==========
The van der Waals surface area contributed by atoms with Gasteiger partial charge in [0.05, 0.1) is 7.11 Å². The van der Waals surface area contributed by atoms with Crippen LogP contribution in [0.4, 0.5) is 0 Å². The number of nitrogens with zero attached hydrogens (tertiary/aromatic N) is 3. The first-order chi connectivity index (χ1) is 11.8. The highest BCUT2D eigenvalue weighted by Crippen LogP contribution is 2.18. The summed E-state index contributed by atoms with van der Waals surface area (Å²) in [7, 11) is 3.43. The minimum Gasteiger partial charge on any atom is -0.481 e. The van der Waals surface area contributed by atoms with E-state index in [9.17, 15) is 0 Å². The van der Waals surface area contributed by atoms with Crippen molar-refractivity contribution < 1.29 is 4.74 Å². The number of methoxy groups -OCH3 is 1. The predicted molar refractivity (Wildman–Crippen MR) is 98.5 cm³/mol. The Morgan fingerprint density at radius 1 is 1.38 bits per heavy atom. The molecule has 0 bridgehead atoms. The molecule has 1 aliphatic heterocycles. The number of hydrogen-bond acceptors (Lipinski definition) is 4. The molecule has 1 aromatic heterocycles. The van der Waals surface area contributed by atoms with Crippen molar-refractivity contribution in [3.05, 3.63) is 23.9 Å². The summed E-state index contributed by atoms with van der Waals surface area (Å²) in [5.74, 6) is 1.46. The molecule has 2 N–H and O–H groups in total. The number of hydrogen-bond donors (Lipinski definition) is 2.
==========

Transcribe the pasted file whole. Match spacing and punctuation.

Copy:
The van der Waals surface area contributed by atoms with Gasteiger partial charge in [0.05, 0.1) is 7.11 Å². The van der Waals surface area contributed by atoms with Crippen LogP contribution in [0.4, 0.5) is 0 Å². The number of nitrogens with zero attached hydrogens (tertiary/aromatic N) is 3. The first-order chi connectivity index (χ1) is 11.8. The highest BCUT2D eigenvalue weighted by Crippen LogP contribution is 2.18. The summed E-state index contributed by atoms with van der Waals surface area (Å²) in [7, 11) is 3.43. The minimum Gasteiger partial charge on any atom is -0.481 e. The van der Waals surface area contributed by atoms with E-state index in [9.17, 15) is 0 Å². The van der Waals surface area contributed by atoms with Crippen molar-refractivity contribution < 1.29 is 4.74 Å². The number of methoxy groups -OCH3 is 1. The predicted molar refractivity (Wildman–Crippen MR) is 98.5 cm³/mol. The Morgan fingerprint density at radius 1 is 1.38 bits per heavy atom. The molecule has 0 bridgehead atoms. The molecule has 1 aliphatic heterocycles. The number of hydrogen-bond acceptors (Lipinski definition) is 4. The molecule has 1 aromatic heterocycles. The van der Waals surface area contributed by atoms with Crippen molar-refractivity contribution in [3.05, 3.63) is 23.9 Å². The summed E-state index contributed by atoms with van der Waals surface area (Å²) in [5.74, 6) is 1.46. The molecule has 2 N–H and O–H groups in total. The number of hydrogen-bond donors (Lipinski definition) is 2.